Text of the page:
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    Kjedelig! Det vil si at man muligens havner mitt i en formatstrid der konsumentene må velge side. :evil:

    Vi får håpe de klarer å bli enige.

    Mvh

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    Når de ble enige om å lage ett format for DVD-Video tok det halvannet år til formatet kom ut på markedet. Om de ikke snart blir enige om å lage en felles neste generasjon DVD spørs det om de vil klare å få noe ut i markedet før etter julen 2006.

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    Da er det stopp i forhandlingene:

    Video Business is reporting that the Sony/Toshiba talks aimed at unifying Blu-ray Disc and HD-DVD into a single format have broken down. Both camps are now saying that, while talks may resume, they're basically going to proceed with their previous plans (read: the format war is on again). Apparently, the sticking point is where in the disc structure the data layer will be located. Sony's plan calls for the data to be located 0.1mm from the surface of the disc to allow for more tightly packed data, while Toshiba wants the data located 0.6mm from the surface (like current DVDs) to allow discs to be manufactured on existing production lines. There's also a report on the talks over at Appliance Magazine.com which quotes Toshiba representatives as saying, "The Sony side failed to provide enough evidence that its format has a clear advantage over ours in terms of cost and range of applications." In other words, everyone is back to taking a hard-line position. (Digitalbits)

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    En liten tankevekker fra Digitalbits:

    I'm going to go out in a limb right now and post something that some of you may consider a bit controversial. But I think the writing is on the wall. I think the format war is over before it's even begun, and the Toshiba/HD-DVD camp is toast.

    Why? You know how many PlayStation 2 systems Sony's sold since that unit's launch? 87 million. Let me repeat that. 87 million. 1.5 million were sold in the PS2's first month of availability alone.

    Now, let me follow this up by noting that Microsoft's newly announced Xbox 360 system is going to run on existing DVD media (for games and movies), but will not support HD-DVD format discs.

    All of this is about what we expected, based on rumors as to what Sony and Microsoft were planning for their systems. But it's a very bad omen for the HD-DVD camp. Sony, within a few months of the time they expect to launch movies on their Blu-ray Disc format, is going to have several million machines on the market capable of playing them. Tens of millions by the end of the first year. And each of those machines is going to be more than capable of driving high-end HD displays. What is the HD-DVD camp going to have in that timeframe? Not even a fraction of that number of dedicated players.

    Sony has the two biggest PC manufacturers in the world, Dell and HP, on their side, along with Apple, Hitachi, LG, Matsushita, Mitsubishi, Pioneer, Royal Philips, Samsung, Sharp and Thompson. Plus they've 20th Century Fox, Disney, Sony Pictures (Columbia TriStar) and now MGM in their camp... AND they've got the PS3 on the way.

    Toshiba has Microsoft in their camp, sort of. On the hardware front, they have NEC, Sanyo and Memory-Tech. And in Hollywood, they've got Warner, New Line, Paramount and Universal.

    Think about that. If I'm a high-end, home theater-phile, early adopter type, am I going to be jonesing to get my hands on a Sanyo or Toshiba HD-DVD player, or a Sony or Pioneer Blu-ray Disc player (or a PS3)? Are you kidding me?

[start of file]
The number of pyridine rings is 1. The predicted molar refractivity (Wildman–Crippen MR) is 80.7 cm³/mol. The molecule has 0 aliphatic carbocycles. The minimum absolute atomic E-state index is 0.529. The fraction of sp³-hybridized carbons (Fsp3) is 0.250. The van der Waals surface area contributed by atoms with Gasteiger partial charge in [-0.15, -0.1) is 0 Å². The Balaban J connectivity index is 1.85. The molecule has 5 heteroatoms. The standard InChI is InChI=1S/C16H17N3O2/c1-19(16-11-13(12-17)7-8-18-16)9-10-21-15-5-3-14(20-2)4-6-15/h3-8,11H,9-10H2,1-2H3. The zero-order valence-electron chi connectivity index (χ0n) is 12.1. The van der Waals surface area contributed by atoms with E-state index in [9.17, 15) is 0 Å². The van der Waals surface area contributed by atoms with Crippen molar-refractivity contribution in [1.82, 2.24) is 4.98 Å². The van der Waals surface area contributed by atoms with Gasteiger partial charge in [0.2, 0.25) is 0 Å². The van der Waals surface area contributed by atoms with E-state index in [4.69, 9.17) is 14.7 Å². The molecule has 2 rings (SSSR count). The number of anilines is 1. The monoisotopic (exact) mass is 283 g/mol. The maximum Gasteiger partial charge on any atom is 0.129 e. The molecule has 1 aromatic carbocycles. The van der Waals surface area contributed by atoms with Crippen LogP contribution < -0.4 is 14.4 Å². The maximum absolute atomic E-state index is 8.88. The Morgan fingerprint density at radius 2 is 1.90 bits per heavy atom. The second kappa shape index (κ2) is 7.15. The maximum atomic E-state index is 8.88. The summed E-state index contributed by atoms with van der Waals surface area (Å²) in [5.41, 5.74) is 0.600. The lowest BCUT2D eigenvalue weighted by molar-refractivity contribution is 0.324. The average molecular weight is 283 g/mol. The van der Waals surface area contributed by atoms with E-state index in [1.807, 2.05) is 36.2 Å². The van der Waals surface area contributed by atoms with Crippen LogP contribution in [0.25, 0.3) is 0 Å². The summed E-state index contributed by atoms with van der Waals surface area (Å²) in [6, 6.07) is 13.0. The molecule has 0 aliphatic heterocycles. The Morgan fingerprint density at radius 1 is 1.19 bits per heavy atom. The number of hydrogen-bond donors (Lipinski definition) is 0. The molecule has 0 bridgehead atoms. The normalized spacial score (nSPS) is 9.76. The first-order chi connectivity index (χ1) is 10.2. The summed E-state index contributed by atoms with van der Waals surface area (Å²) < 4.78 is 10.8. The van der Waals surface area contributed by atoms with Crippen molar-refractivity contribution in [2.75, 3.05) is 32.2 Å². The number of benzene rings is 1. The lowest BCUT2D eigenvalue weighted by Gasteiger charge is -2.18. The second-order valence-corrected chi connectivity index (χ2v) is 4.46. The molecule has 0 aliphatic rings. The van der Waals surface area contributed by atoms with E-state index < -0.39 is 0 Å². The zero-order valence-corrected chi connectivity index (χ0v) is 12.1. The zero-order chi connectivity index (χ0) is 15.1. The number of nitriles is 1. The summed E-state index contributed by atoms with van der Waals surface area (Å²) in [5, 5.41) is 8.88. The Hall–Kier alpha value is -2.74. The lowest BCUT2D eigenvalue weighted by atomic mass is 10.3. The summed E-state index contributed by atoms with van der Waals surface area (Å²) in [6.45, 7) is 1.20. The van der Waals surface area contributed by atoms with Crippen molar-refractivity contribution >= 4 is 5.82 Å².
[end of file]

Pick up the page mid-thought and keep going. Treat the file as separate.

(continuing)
This thing is over. It's done. Toshiba and Warner Bros. just haven't figured it out yet.

    There's word today (including this story at Technology News) that Toshiba is reluctant to back down from support of its 0.6 mm data layer format (DVD/HD-DVD) for fear of angering its supporters in the DVD camp, some of which have already been gearing up to replicate discs based on 0.6 mm. Here's my take: Get the hell over it, folks.

    Reuters is now reporting that the presidents of both Toshiba and Sony are going to meet to try to break the stalemate in the format unification talks (reported yesterday). That's a very good thing, but Toshiba had better open their eyes and realize that a unified format based on the 0.1 mm Blu-ray Disc structure is probably the BEST thing that can happen for them. Because I'm telling you right now, if Toshiba backs away completely and this format war DOES happen, Toshiba's going to lose big. By working with Sony now, and making a few concessions to unite these two formats, Toshiba is going to be in a much better position a couple of years from now than they would be if they try to go it alone with HD-DVD.

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    Sitat Opprinnelig postet av striky
    Da er det stopp i forhandlingene:
    Toshiba gets tough on Blu-ray
    05/17/2005

    The Asahi Shimbun

    Negotiations to reach a compromise on the standardization of next-generation DVDs could be headed for a deadlock as the group led by Toshiba has said it will be too difficult to modify the structure of their disc along the rival camp's standards.

    Senior officials of Toshiba Corp., which leads supporters of the HD DVD format, toughened their opposition to adopting a disc structure based on the rival Blu-ray Disc format at the general meeting of the HD DVD Promotion Group held in Tokyo on Monday.

    A Toshiba official said at the meeting that it would be difficult to adopt the Blu-ray Disc structure.

    HD DVD discs write data on a layer 0.6 millimeters from the surface, the same depth as current DVDs. Maintaining that standard would reduce production costs.

    Blu-ray discs, supported by a camp led by Sony Corp. and Matsushita Electric Industrial Co., have a memory layer only 0.1 mm from the surface, which advocates say reduces reading errors and provides greater storage capacity.

    Since the talks started in early March, the Blu-ray camp has insisted on adoption of the 0.1-mm structure.

    Toshiba officials said it would be difficult to persuade representatives of the Hollywood film studios that are proponents of HD DVD to accept the Blu-ray format. They also say the format's only advantage is the larger capacity, which enables longer recording times.

    However, a senior Toshiba official said the company will continue negotiations by calling for adoption of the 0.6 mm deep memory layer.(IHT/Asahi: May 17,2005)